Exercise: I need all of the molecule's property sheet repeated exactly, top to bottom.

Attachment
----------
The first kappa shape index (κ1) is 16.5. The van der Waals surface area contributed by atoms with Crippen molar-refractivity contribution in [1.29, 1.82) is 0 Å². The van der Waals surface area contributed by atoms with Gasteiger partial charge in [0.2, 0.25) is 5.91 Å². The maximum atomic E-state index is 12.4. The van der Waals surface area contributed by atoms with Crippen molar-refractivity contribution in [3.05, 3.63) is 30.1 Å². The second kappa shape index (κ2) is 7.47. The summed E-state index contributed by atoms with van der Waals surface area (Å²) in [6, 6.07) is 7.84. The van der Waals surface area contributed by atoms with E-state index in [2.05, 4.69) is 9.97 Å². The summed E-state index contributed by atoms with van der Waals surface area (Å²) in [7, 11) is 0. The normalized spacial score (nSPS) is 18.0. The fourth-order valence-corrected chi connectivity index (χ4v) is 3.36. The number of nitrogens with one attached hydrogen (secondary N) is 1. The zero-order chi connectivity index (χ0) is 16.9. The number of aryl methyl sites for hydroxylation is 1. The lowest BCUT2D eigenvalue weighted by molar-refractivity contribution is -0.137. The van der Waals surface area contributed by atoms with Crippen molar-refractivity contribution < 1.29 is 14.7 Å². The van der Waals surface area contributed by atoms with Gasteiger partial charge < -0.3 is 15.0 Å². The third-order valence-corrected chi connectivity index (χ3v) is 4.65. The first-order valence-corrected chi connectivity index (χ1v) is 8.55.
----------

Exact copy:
The first kappa shape index (κ1) is 16.5. The van der Waals surface area contributed by atoms with Crippen molar-refractivity contribution in [1.29, 1.82) is 0 Å². The van der Waals surface area contributed by atoms with Gasteiger partial charge in [0.2, 0.25) is 5.91 Å². The maximum atomic E-state index is 12.4. The van der Waals surface area contributed by atoms with Crippen molar-refractivity contribution in [3.05, 3.63) is 30.1 Å². The second kappa shape index (κ2) is 7.47. The summed E-state index contributed by atoms with van der Waals surface area (Å²) in [6, 6.07) is 7.84. The van der Waals surface area contributed by atoms with E-state index in [2.05, 4.69) is 9.97 Å². The summed E-state index contributed by atoms with van der Waals surface area (Å²) in [7, 11) is 0. The normalized spacial score (nSPS) is 18.0. The fourth-order valence-corrected chi connectivity index (χ4v) is 3.36. The number of nitrogens with one attached hydrogen (secondary N) is 1. The zero-order chi connectivity index (χ0) is 16.9. The number of aryl methyl sites for hydroxylation is 1. The lowest BCUT2D eigenvalue weighted by molar-refractivity contribution is -0.137. The van der Waals surface area contributed by atoms with Crippen molar-refractivity contribution < 1.29 is 14.7 Å². The van der Waals surface area contributed by atoms with Gasteiger partial charge < -0.3 is 15.0 Å². The third-order valence-corrected chi connectivity index (χ3v) is 4.65. The first-order valence-corrected chi connectivity index (χ1v) is 8.55.